Kindling, Prenatal Exposure to Ethanol and Postnatal Development Selectively Alter Reponses of Hippocampal Pyramidal Cells to NMDA

  • J. V. Nadler
  • D. Martin
  • M. A. Bowe
  • R. A. Morrisett
  • J. O. McNamara
Part of the Advances in Experimental Medicine and Biology book series (AEMB, volume 268)


Research that built upon the discovery by Collingridge and his colleagues (1983) that the induction of long-term potentiation (LTP) requires activation of the NMDA receptor has led to the realization that many higher brain phenomena depend on activation of the NMDA receptor. LTP is regarded as one of the key cellular events that links experience to memory and learning. Thus several groups have sought and obtained evidence that the NMDA receptor must be activated for certain types of associative learning to occur (Morris et al., 1986; Lincoln et al., 1988; Mondadori et al., 1989). Activation of the NMDA receptor appears to be a prerequisite also for experience-dependent modifications of neuronal response properties in the developing visual cortex (Kleinschmidt et al., 1987) and for the induction of stimulus train-induced bursting, a cellular homologue of epileptogenesis (Anderson et al., 1987). It can even influence the morphological (Pearce et al., 1987; Brewer and Cotman, 1989) and biochemical (Moran and Patel, 1989) differentiation of neurons. These effects are believed to result from a substantial entry of Ca2+ through the NMDA receptor channel, which occurs if the plasma membrane is sufficiently depolarized at the time of receptor activation (Ascher and Nowak, 1987). Although these forms of neuronal plasticity depend for their induction on activation of the NMDA receptor, there is as yet no evidence of any role for this receptor in the endurance or permanence of the change. In fact, LTP at the Schaffer collteral-commissural synapse in hippocampal area CAl has been shown to result from a long-lasting increase in the quisqualate receptor-mediated component of the EPSP, with little or no change in the NMDA receptor-mediated compo­nent (Kauer et al., 1988; Muller and Lynch, 1988; Davies et al., 1989).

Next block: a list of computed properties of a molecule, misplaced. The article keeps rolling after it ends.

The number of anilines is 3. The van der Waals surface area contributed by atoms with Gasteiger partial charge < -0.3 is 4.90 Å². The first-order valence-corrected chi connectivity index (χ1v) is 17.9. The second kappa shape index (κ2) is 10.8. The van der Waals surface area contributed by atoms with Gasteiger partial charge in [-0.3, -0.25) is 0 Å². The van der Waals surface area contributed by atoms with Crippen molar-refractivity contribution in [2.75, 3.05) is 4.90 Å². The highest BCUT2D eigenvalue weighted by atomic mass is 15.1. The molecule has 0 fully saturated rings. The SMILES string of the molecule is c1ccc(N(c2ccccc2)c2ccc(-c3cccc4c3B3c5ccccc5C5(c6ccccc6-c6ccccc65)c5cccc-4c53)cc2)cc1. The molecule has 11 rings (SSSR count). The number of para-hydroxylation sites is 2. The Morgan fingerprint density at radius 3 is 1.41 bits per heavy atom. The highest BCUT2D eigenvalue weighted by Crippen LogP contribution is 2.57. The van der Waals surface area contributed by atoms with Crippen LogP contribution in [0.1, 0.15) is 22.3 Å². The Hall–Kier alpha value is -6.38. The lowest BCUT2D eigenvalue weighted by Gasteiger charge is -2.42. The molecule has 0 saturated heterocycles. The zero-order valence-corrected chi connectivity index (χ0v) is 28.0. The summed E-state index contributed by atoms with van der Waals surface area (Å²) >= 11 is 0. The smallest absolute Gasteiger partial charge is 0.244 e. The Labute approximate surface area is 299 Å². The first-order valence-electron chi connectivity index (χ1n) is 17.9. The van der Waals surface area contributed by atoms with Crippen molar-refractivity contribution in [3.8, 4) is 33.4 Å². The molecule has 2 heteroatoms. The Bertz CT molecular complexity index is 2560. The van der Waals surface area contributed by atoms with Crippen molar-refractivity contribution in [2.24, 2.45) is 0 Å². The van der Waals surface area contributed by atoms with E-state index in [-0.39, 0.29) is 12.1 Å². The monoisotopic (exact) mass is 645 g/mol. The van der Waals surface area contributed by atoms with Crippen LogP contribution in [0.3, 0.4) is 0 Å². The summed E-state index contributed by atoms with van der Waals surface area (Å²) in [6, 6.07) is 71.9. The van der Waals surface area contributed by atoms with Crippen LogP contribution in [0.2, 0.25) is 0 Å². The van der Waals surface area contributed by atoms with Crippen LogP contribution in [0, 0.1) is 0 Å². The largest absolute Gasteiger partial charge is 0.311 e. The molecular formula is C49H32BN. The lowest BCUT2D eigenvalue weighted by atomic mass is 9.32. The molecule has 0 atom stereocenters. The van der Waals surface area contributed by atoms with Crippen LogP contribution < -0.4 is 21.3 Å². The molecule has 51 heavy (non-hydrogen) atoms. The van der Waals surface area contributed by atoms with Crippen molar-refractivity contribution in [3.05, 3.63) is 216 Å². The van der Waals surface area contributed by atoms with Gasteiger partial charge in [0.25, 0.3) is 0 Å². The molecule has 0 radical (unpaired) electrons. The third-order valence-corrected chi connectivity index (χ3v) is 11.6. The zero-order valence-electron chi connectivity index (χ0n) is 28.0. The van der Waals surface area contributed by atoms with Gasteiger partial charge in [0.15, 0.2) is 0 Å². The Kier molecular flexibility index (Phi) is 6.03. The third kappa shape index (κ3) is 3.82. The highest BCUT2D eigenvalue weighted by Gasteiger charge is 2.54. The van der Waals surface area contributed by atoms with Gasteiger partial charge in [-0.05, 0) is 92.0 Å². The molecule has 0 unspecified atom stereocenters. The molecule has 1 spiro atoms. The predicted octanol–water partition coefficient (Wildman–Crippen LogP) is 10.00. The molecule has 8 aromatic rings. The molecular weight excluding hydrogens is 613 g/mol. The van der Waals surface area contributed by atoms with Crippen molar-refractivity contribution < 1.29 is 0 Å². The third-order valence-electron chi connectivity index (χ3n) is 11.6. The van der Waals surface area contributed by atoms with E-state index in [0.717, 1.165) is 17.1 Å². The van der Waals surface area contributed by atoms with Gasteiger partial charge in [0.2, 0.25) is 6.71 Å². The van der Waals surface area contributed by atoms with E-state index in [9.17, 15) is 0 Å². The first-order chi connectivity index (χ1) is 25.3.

NMDA Receptor Pyramidal Cell Excitatory Amino Acid NMDA Receptor Antagonist Prenatal Exposure 
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Copyright information

© Springer Science+Business Media New York 1990

Authors and Affiliations

  • J. V. Nadler
    • 1
  • D. Martin
    • 1
  • M. A. Bowe
    • 1
  • R. A. Morrisett
    • 1
  • J. O. McNamara
    • 1
  1. 1.Departments of Pharmacology, Neurobiology and Medicine (Neurology)Duke University Medical CenterDurhamUSA

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